Mark Horvath

Mark Horvath is the chief executive officer of Invisible People.

When the public thinks about homelessness, what comes to mind is mental illness and drug addiction.

A new report related to homelessness reinforces a gap between what the public thinks and the discussions happening in policy circles. This gap creates a cycle of misunderstanding that reduces public support for the policies needed to solve the crisis.

Los Angeles-based Invisible People, an education-based nonprofit that works to change the narrative of homelessness, is planning to use its report’s findings to fine-tune the messaging to better affect policy change in LA and beyond.

“Our hope is nonprofits and governments and stakeholders will see the importance of messaging and it gets validated by this research,” said Mark Horvath, CEO of Invisible People.

Last fall, more than 2,500 respondents across 16 cities, including Los Angeles, were surveyed to understand public attitudes about homelessness, policy updates, how COVID-19 has impacted homelessness and how the public interprets messages about homelessness. The work formed the basis of the 50-page report, entitled “What America Believes About Homelessness.”

Many in the community blame homelessness on the person experiencing it and point to mental illness and drug addiction rather than the shortage of affordable housing, lack of a living wage, expensive and inaccessible health care, and childhood trauma as the most common drivers. 

“The public has a lot of misconceptions,” said Mike Dickerson, co-founder of the advocacy group Ktown for All and the writer of the report. “They aren’t necessarily super invested in this and aren’t digging into the research and looking into reports. That creates some dissonance.”

Horvath stressed the need to be authentic.

“The public has kind of been anaesthetized to the homeless sector and politicians claiming victory,” he said. “We need to message it in a way that builds trust. And this report validates that.”

Horvath knew it was important to establish the research and give the basic tools to advocates, nonprofits, politicians and whoever else is working to influence policy.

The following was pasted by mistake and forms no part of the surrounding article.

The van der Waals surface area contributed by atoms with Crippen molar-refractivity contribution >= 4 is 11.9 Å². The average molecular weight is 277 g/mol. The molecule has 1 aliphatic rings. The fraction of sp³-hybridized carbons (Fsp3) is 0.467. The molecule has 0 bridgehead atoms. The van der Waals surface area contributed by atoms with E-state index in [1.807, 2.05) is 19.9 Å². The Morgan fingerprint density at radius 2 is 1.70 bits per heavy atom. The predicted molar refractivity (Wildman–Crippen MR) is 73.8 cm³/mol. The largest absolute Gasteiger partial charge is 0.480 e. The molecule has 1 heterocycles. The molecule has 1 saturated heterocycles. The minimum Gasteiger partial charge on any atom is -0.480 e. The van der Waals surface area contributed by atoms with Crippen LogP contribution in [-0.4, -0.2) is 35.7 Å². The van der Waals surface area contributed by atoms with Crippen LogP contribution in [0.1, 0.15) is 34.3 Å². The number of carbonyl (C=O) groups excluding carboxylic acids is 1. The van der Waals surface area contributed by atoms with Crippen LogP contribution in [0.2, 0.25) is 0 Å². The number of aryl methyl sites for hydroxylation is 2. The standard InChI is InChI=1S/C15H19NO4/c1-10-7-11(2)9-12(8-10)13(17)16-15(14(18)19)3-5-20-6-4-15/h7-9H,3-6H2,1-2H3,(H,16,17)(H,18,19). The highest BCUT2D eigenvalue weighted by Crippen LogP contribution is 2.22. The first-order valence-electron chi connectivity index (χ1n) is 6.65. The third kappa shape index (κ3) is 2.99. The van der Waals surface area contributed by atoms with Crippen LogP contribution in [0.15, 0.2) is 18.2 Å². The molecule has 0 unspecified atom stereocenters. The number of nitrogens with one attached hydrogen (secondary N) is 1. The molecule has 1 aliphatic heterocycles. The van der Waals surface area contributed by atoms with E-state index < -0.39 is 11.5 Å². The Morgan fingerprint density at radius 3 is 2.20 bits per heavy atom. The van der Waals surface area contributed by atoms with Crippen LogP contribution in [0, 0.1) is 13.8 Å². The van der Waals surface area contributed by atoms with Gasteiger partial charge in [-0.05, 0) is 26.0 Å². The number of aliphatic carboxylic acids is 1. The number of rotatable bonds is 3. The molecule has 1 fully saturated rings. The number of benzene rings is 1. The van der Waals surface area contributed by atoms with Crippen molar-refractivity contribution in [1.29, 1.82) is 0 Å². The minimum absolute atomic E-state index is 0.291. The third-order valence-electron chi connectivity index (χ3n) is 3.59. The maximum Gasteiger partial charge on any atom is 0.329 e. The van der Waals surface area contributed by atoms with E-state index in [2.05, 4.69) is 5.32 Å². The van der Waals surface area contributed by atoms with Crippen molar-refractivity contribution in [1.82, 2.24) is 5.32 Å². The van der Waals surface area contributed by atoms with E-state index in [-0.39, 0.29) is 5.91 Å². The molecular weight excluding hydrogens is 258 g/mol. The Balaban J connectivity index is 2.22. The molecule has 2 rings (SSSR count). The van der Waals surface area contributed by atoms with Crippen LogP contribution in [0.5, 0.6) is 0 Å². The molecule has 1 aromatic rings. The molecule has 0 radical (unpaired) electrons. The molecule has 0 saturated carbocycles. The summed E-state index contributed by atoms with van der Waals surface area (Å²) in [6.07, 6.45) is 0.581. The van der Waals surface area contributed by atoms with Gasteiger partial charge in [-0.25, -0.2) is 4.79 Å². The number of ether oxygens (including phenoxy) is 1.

“This research is done a lot by different organizations; they don’t release it publicly,” he said. “This is the first time that I know of where this has been released publicly.”

The research also creates important benchmarks. “How do you affect change if you don’t know or establish what it is that people actually believe?” he said. “How do you even start working a narrative change?”

For the past 12 years, Invisible People has used storytelling, journalism education and advocacy to change the narrative of homelessness. 

To that end, Horvath, together with Dickerson and Barbara Poppe, a national expert on homelessness, is planning to create webinars and build other online features to train those interested in the topic. 

Horvath, who was once homeless himself, concedes that homelessness is best tackled at a local level, and is making his organization available to help local governments. 

“Going into 2021, we’re making ourselves available to come in and to do more detailed research on a hyperlocal level and to be able to give recommendations both on messaging and help with execution,” he said.

The research did not observe a lot of differences according to city. However, Los Angeles stood out because of its extremely high rate of unsheltered homelessness.

Horvath pointed out that Proposition HHH and Measure 8 failed to fulfill housing expectations for the homeless and that the crisis has worsened because of the pandemic. 

“LA has always been a hornet’s nest when it comes to homelessness. And now, because of the pandemic, things are going to get worse,” Horvath said. “How we message and talk and build trust to the public is going to be crucial moving forward.”

“Street homelessness is a lot more visible in LA than it is in other communities, and one of the findings in the report is that that does have this effect of somewhat increasing negative sentiment,” Dickerson said. “There is more association between homelessness and drugs and mental illness and crime. 

“When there are a ton of people living on the streets, they’re going to be people who act out and be very visible in negative ways. We suspect that’s contributing to that,” he added.

While outlining the need to address those concerns, it doesn’t necessarily mean more policing and criminalizing.

“Those were, in fact, the most controversial policies in terms of the public reaction to them. But it does mean that whether you’re a politician or service provider, you need to speak to those concerns in a way that’s direct and addresses the issues that people see,” he said.

The report states that respondents who focus on addiction as a cause of homelessness are more supportive of punitive policies and less supportive of homeless housing. 

“In areas with more people living on the streets, residents are more concerned with crime and greater feelings of helplessness. ‘Not in My Backyard’ opinions, such as opposition to shelter or housing in one’s own neighborhood, were associated with opposition to housing solutions more generally, as well as more punitive views towards homeless people,” it stated. 

Additionally, gender and political views both impact opinions on homelessness, it found. “Women and those on the left end of the political spectrum express more sympathetic opinions, while men and those on the right hold more punitive views,” the report stated.